Input overload: how do you cope?


We see it all around us: news, alerts, information. It hits us from every angle: getting to us through print, digital, and audio means. It’s not enough that we face general streams of content flooding our senses. We’ve personalised it, too. We receive customised feeds and notifications on our computers (when we’re working), and phones (which are always with us…always on).

Social media statuses and “stories” make everyone a broadcaster. The power is in everyone’s hands. They want to put a message across. Sell something. Share something. Sometimes uplifting. Sometimes informative or otherwise beneficial. Very often just amusing…entertaining. And often just pure crap – hoaxes and sensationalised false information trying to elicit a reaction.

And that’s just the general, non-specific stuff that floats around each day.

Now we come to what we put out. Our posts and statuses. Our shares and stories. We crave attention from strangers and physically distant individuals. Every Like…every comment…every reaction…releases something in us. A hit. A temporary high. Short-lived gratification. We were recognised. We were seen. We were acknowledged. We were praised…commended. At times, we are challenged. Then starts the argumentation cycle. Sometimes necessary. Sometimes constructive. But often far from useful.

Even more direct is our personal communication with others. Messages back and forth, at all times of day and night. We lose focus at work. We ignore those physically around us. We don’t give them the attention they deserve. What’s more exciting – or a higher priority, at least – is the outside world – those in our boundary-less virtual space.

And it’s hard to see. It’s hard to stop. Many of us are addicted. Well and truly addicted.

We see the older generations as backwards. Not with the times. Struggling to work a BlackBerry or other dated relic from the technological dark ages just 5 years ago. Not constantly communicating.

But they are the wise ones. Who says they need to ‘move with the times’?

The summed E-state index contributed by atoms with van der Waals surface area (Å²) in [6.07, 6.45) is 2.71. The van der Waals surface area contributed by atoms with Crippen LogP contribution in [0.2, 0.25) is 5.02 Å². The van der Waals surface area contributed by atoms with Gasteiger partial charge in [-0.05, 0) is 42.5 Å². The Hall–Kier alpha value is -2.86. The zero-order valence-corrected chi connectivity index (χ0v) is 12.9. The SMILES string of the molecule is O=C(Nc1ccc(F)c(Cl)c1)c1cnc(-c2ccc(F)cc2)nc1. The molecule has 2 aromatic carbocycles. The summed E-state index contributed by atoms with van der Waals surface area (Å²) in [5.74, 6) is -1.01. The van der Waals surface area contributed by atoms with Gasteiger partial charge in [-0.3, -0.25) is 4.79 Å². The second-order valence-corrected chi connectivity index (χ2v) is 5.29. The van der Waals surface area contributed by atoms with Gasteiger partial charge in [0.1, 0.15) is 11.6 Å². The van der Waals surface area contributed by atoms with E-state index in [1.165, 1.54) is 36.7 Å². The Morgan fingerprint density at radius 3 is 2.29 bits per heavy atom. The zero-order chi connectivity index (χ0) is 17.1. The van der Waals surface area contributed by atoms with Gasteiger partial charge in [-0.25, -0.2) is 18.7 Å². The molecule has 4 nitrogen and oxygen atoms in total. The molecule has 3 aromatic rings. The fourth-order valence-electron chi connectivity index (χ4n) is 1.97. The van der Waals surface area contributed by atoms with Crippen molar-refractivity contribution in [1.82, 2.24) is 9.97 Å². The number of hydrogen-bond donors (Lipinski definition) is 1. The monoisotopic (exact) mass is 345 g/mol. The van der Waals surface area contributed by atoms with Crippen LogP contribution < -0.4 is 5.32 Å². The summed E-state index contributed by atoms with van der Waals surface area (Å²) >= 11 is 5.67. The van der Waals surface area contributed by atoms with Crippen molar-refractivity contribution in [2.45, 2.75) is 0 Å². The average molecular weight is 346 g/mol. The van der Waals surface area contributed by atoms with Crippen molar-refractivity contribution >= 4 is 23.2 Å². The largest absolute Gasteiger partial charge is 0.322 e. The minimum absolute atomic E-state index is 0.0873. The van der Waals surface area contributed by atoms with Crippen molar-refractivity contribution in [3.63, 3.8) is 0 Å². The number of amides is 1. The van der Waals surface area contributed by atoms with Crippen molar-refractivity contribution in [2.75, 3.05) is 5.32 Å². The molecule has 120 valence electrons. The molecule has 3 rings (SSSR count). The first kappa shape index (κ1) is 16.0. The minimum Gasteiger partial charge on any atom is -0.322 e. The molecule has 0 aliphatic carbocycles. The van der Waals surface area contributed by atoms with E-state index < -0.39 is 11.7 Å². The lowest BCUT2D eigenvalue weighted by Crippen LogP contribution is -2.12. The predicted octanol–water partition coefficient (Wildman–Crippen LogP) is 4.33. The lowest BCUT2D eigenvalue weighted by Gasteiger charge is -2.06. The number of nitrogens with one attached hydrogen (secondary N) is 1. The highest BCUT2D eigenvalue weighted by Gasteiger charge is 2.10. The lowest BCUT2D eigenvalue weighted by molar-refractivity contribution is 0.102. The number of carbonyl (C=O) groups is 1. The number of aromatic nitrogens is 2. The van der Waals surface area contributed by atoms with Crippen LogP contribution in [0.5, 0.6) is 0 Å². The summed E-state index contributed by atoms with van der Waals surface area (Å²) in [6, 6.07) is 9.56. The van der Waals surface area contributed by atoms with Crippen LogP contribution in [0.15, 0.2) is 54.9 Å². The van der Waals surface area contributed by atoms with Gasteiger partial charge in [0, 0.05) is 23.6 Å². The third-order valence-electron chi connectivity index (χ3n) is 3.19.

The human brain, and heart, was not made for such rampant amounts of input. The deluge that faces us each and every day is unnatural. Unhealthy.

But that’s life. Modern life. Urban life. Probably even rural life – for technology and communication touches all, save a few.

We connect to everyone and everything else. Constantly. But how often do we connect with the One Who made us? How often can we separate from the world and just be in deep, contemplative solitude with our Creator?

We have our daily ritual prayers – varying amounts, depending on your faith – but can we really filter out all the noise in those moments? Do the thoughts, sounds, visions from all we soaked in…all we take in second by second…do they keep playing even when we superficially disconnect from them?

Can we blank it all out? In those short periods that are supposed to be a sacred space where nothing comes between us and our Lord.

Even if you’re faith-less, can you still achieve moments of stillness?

And if so, do you get enough of it? Are you in balance?

Forgive the rant. It’s played on my mind for quite some time. And I needed to put it down here as a reminder to myself that I need to break free – more often – of this toxic addiction of input.

How do you cope? Do you take technology sabbaticals? Do you go to the extreme of just cutting off all personal inputs? (from your phone and digital devices…that which is within your control)

Speak to me. Share your tips and wisdom….

(And here’s something interesting on the topic, along with another important reminder about the importance of regulating our inputs.)

Image source

An updated version of this piece appears in my book – Let it Flow – available via Amazon Kindle, Google Play Books, Apple Books, Kobo, and more.

2 thoughts on “Input overload: how do you cope?

  1. Absolutely 100%.
    In between matchmaking Nd councelling I sometimes struggle to go into social media and keep updated. I find that it takes up time. Important time that could be utilized elsewhere. So I switch off at family times, occasions and hilidauscvli
    I don’t feel the need to “ report” my meals, my clothes, my table settings etc. I used to post my meals on a good group and share recipes, post pics on a photography group, give advices on a empathy group , etc etc
    I was , I noticed spreading myself thin.
    And then , one day I realized that if I didn’t then somebody else would. And that was the end. I have set time to post duas and reply to my inboxes. And that’s it. I’m happy. اَلْحَمْدُ لِلّه

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